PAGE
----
“Not to us, LORD, not to us but to your name be the glory, because of your love and faithfulness. Why do the nations say, ‘Where is their God?’ Our God is in heaven; he does whatever pleases him. But their idols are silver and gold, made by human hands. They have mouths, but cannot speak; eyes, but cannot see. They have ears, but cannot hear; noses, but cannot smell. They have hands, but cannot feel; feet, but cannot walk; nor can they utter a sound with their throats. Those who make them will be like them, and so will all who trust in them.” (Psalm 115:1-8, New International Version)
In Judges 2:11-14 in the Old Testament, we see how “the anger of the Lord burned against the Jews.” To discipline them, our Lord raised up leaders called judges who called on the Jewish people to repent. There were 16 judges whom God installed to discipline the rebellious Jews. Since the rebellious behavior of the Jews against God were repeated and repeated over and over again, God allowed enemies of various races to defeat the Jewish people – the Assyrians, the Babylonians, the Medes-Persians, the Greeks, and the Romans. All of these peoples defeated the Jewish people one after the other. After King Solomon died, Israel was divided by a civil war into the Northern Kingdom called Israel and Ephraim (capital: Samaria) and the Southern Kingdom called Judah (capital: Jerusalem). The Northern Kingdom lasted 210 years (931-721 B.C.) and the Southern Kingdom lasted 326 years (931-606 B.C.).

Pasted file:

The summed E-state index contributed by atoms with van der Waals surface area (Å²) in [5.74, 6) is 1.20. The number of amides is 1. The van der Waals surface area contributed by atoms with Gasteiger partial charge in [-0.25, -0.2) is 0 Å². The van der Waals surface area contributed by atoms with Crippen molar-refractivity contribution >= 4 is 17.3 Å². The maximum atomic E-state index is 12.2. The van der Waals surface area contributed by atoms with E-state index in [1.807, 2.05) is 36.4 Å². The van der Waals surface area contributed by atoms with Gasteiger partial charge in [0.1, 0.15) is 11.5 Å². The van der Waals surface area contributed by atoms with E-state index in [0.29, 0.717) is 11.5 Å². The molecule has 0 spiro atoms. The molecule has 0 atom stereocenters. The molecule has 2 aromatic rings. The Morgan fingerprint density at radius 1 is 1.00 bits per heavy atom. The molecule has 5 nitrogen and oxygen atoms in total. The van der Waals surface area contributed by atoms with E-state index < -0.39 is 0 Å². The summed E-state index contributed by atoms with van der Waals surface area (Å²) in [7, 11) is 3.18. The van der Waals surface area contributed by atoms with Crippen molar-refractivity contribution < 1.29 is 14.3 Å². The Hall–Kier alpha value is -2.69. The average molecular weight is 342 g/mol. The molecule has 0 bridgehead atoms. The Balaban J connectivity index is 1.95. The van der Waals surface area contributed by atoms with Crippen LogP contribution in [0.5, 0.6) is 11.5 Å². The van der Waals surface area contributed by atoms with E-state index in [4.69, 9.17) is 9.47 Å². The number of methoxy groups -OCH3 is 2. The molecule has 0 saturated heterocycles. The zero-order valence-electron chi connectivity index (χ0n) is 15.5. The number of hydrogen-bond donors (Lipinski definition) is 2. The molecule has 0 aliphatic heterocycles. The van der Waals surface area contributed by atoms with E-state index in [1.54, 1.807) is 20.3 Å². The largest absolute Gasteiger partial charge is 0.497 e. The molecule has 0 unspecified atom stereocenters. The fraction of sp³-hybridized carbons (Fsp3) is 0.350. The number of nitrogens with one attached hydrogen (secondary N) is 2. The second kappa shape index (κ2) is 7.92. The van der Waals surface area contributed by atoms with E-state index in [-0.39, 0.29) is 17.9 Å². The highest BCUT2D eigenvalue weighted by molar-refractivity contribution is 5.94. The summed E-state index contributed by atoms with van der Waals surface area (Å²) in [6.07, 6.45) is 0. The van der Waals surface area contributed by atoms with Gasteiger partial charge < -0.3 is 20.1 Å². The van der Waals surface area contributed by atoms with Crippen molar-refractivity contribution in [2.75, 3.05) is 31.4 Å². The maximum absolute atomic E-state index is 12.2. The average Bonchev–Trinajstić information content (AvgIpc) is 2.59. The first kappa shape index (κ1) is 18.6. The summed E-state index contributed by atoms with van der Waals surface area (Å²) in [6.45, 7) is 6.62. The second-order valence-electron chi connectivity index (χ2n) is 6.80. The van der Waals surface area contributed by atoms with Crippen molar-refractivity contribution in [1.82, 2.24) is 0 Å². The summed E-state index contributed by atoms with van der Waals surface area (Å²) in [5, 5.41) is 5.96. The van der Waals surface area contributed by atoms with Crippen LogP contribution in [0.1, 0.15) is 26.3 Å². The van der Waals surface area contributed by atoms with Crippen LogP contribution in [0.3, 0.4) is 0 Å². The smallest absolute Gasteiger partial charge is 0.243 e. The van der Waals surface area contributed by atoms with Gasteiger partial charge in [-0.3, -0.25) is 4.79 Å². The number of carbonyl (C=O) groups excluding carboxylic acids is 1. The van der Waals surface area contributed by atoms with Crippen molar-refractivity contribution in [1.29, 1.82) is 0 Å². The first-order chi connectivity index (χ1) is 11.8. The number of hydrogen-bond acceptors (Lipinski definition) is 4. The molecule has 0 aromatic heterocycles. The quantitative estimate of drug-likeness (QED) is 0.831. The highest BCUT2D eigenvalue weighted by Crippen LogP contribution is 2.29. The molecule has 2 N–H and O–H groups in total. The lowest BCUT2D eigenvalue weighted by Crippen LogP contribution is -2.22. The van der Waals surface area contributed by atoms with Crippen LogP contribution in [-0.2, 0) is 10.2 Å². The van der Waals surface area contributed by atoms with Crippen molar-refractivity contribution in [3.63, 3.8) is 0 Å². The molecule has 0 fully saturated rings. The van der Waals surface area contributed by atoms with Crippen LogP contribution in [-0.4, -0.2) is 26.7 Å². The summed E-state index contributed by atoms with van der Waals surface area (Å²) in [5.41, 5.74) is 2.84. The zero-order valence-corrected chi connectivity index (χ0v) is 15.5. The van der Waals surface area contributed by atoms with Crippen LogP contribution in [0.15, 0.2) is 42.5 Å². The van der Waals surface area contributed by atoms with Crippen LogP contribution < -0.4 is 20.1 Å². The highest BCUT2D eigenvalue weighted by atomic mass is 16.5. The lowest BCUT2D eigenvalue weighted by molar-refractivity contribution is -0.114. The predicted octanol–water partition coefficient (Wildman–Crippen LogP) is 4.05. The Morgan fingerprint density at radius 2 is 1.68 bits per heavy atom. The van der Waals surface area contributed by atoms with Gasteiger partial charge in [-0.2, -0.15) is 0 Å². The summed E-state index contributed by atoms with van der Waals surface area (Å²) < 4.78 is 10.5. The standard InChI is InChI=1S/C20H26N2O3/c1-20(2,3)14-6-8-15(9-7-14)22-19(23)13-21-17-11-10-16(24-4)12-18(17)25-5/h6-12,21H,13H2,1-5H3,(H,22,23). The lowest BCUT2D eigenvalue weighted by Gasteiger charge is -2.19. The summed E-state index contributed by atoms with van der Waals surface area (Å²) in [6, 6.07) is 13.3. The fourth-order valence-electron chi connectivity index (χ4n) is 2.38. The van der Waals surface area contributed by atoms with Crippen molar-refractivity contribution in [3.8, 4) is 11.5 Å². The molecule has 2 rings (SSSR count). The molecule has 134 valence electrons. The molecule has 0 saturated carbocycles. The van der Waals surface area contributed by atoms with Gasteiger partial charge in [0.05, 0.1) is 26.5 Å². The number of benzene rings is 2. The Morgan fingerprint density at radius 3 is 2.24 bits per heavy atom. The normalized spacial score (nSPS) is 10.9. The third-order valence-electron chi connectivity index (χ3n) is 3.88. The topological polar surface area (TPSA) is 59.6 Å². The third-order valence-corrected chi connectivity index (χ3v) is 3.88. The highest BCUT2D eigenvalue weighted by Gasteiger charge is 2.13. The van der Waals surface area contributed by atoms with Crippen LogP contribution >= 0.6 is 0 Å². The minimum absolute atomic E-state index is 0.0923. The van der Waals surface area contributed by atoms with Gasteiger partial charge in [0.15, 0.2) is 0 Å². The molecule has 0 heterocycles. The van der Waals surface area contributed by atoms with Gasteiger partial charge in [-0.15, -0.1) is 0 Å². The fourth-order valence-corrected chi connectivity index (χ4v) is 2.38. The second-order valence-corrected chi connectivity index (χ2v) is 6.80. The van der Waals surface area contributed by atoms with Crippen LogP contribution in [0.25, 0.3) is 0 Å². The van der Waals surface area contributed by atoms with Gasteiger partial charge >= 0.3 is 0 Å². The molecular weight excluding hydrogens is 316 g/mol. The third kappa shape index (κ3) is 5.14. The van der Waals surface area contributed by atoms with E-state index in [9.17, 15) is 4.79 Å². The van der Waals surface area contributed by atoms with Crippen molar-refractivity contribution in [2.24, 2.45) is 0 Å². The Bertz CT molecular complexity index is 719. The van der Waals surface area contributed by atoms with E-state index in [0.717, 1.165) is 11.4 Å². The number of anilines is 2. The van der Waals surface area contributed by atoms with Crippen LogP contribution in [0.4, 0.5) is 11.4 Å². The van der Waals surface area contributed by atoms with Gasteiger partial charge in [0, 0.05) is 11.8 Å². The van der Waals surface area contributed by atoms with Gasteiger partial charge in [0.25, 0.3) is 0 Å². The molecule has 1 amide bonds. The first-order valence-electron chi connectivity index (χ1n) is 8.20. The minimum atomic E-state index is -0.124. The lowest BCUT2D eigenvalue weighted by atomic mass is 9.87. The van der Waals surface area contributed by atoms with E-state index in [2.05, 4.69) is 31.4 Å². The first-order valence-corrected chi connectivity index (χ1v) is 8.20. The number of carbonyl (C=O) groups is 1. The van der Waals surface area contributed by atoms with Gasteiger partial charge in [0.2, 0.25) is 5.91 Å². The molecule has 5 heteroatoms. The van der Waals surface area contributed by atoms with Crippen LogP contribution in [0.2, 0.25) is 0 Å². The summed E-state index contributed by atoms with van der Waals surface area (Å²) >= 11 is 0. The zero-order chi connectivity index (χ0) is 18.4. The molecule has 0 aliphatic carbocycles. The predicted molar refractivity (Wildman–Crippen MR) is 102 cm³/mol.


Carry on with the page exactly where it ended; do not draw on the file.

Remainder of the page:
Again, it was the idolatry of the Jews that angered the Lord and led to the division of United Israel, the Promised Land. King Solomon was attracted to women other than his wife who were idolaters, being daughters of heathen princes, and Solomon married them only for political alliances. The pagan wives of King Solomon burned incense and offered sacrifices to their gods (1 Kings 11:8). Solomon had 700 wives of royal birth and 300 concubines.
It was the Assyrians in 722 B.C. that destroyed the Northern Kingdom, leading to the beginning of the dispersion/scattering of the Jewish people. God must have really been angry with the ancient Jewish people because of their idolatrous practices, considering that the Assyrians were no ordinary conquerors. They were more savage and merciless than the Babylonians and the other Biblical people. They were the worst looters in Biblical history. In one archeological account, it was mentioned that the “Assyrians buried their dead with knees drawn up to their chins.” Dr. Henry H. Halley, one of the foremost Bible scholars, has this to say of the cruelty of the Assyrians: “They skinned their prisoners alive; or cut off their hands, feet, noses, ears; or put out their eyes; or pulled out their tongues, and made mounds of human skulls, all to inspire terror.” Wilmington, another Bible scholar, said that “the cruelty of the Assyrian armies was unparalleled in ancient history.”
The problems of the Jewish people were just beginning.
(To be continued)
This column continues to give out copies of the Holy Bible for free to those who cannot afford to buy their own copies. If interested, please send your letter-request to Ms. Nelly Favis Villafuerte, 5233 LRV Building, Fahrenheit St., Palanan, Makati City. Kindly mention if it is the Tagalog, English, Cebuano, or Ilocano Bible that is preferred.
Be joyful and forgiving! (Comments may be sent to Ms. Villafuerte’s email: [email protected])